Cleavers aren’t real

There is no perfect family, this I know.

There is no family where hurt does not happen, no family where mom and dad love everyone best, no family where disappointments don’t bite, no family where stumbles and embarrassments are handled with consummate grace.

And, there is nothing like family to teach us about our own snargles, foibles, shine and being.

When we are in the midst of tussles and hurt, it feels impossible, this thing called “family”.  We cannot imagine a time when ease will be.  We cannot imagine getting past the elephants of disappointment and betrayal that loom so large.

But time?  Time, she is great gift.  If we can hold on to the sacred and tricky threads that are blood and shared history, we can sometimes find our way back into hearts softened by humility and grace.

When we come home to each other, the real that is shared is precious.  We know the pain of distance, and we trust each other enough to learn the unique nuances of heart that beat between us.

We are kin, true.  And, with time we learn that we are different from each other and our stories vary widely and this is good.

On this day, I am praying thanks to God for the challenge and blessing that is family.

The ways we learn the stunning power of love and forgiveness from and with each other make me crazy grateful.


what is (?)

There are dramas aplenty for the living.

Republican candidates are posturing, the President is mingling, protesters are gathering and the polite veneer we put on being community in these days is being fissured but good.

We are what we read and believe, aren’t we?

Charts are flying through cyber space indicating that the economic well-being of many is in worse shape than it has been since before the Great Depression.  Corporations are flourishing while actual earning power is languishing for those who are working.  The number of those who cannot find work is dismally high.

Facts is facts, right?

Except that facts get spun, depending upon ideology.  Whether liberal or conservative, we latch onto the “facts” that support our perspective.  And if those facts get our hearts racing and our sense of umbrage pumping, they are precious indeed (evidently).

I’m aware of the power and privilege of preaching every Sunday.  I’m aware that every time I approach the fear-and-trembling task involved in weaving Holy teachings into the plot of daily living, I’m coming from a perspective molded by which facts I cotton to.

Facts don’t lie, right?

But whose facts?

I was in conversation recently with someone working in a drastically changing profession (so say we all, right?).  The benchmarks for what makes for professional integrity in her field are shifting.  She is doing her work grounded in what she holds to be basic tenets of competency.  Others have tossed off those tenets as expendable.  It is wracking her.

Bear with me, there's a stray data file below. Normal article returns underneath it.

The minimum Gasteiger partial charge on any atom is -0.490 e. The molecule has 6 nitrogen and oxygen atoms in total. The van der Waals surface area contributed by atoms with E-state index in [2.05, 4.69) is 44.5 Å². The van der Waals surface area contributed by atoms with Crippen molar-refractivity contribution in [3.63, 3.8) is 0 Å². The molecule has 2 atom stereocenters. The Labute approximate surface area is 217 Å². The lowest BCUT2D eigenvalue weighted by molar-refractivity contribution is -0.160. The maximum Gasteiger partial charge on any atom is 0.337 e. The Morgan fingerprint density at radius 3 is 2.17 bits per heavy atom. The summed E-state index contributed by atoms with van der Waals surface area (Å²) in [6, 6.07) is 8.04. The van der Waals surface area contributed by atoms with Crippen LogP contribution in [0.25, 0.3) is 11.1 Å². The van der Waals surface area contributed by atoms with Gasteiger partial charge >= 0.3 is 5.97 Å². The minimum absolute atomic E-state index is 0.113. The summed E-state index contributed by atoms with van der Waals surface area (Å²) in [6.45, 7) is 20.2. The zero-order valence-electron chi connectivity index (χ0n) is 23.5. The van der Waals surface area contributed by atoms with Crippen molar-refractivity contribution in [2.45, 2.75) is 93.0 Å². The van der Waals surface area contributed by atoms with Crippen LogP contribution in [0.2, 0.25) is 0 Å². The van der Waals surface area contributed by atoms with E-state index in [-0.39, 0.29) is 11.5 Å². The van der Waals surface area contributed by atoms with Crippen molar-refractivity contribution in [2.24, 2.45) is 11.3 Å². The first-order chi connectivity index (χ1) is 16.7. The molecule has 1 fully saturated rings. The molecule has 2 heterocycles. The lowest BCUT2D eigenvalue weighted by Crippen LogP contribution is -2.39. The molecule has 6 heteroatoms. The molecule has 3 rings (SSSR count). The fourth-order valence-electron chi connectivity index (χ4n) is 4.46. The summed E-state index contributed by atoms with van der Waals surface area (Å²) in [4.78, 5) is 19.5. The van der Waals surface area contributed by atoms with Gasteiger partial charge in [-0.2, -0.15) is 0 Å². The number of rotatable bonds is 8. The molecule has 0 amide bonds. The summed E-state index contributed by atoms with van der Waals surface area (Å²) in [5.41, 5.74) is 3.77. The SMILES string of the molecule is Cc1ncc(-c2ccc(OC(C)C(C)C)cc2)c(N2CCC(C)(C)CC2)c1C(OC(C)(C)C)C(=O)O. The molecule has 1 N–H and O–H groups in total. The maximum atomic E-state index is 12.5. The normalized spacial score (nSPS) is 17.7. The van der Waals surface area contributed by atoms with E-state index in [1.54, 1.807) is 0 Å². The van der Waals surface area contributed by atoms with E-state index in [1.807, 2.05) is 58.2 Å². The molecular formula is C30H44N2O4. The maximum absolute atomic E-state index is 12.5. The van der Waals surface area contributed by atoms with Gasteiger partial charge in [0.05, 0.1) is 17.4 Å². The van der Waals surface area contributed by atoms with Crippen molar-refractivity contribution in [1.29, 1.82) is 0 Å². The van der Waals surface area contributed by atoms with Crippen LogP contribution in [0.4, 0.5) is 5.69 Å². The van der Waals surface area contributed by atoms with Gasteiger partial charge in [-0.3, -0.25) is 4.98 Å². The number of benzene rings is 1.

As Wesleyans, we are called to assess our preaching, our living, our giving and our being through the lenses of Scripture, tradition, reason and experience.

Nothing I have encountered through any of those four lenses prop up the gouging of the poor. Nothing.

Nothing I have encountered through any of those four lenses prop up the notion that God and God’s people are to dismiss and seek to silence the crying out of the oppressed.  Nothing.

Which tenets are expendable in the practice of Christianity?

The question is wracking us, but good.

It ought.








A year ago I was on my way to Scotland.

And, I am still there.

Land and ancestry are cellular things.  I have long felt a natural affinity to rocks, wind and water.  After traveling to Scotland it is clear to me why that is.  While I was there, the hum of recognition was real.  I was in the land of home.

My grandfather emigrated from the Isle of Lewis.  A dear friend brought home a photo of the Macaulay homestead on Lewis.  The photo showed a dome of hewn stone once occupied by others until the Macaulays decided it ought be theirs.  They didn’t negotiate for ownership:  they set fire to heather, put it over the smoke vent in the roof, and smoked out the competition.

So it goes.

I am serving the church of my forebears.  After arriving at Richfield UMC, I discovered that my great great grandparents had been committed members of that church.  In the chapel there is a memorial window marking the life of a thirteen year old girl who died after contracting pneumonia.  The young girl is my grandmother’s cousin.  How is it possible I had no idea of my Methodist heritage?  How is it possible that as an adult I fell in love with the piety and justice combo platter that is the United Methodist Church (I grew up a UCC preacher’s kid) and made my life in my ancestral denomination?  How is it I went to Richfield having no idea that being appointed there meant a home coming?

Home is a cellular thing.  It is a moveable temple.  It is known in the deep wisdom of our beings and when we find ourselves in that place, the song of our ancestors sings welcome.

So, a year ago I went home.  Today I am home.

So it goes.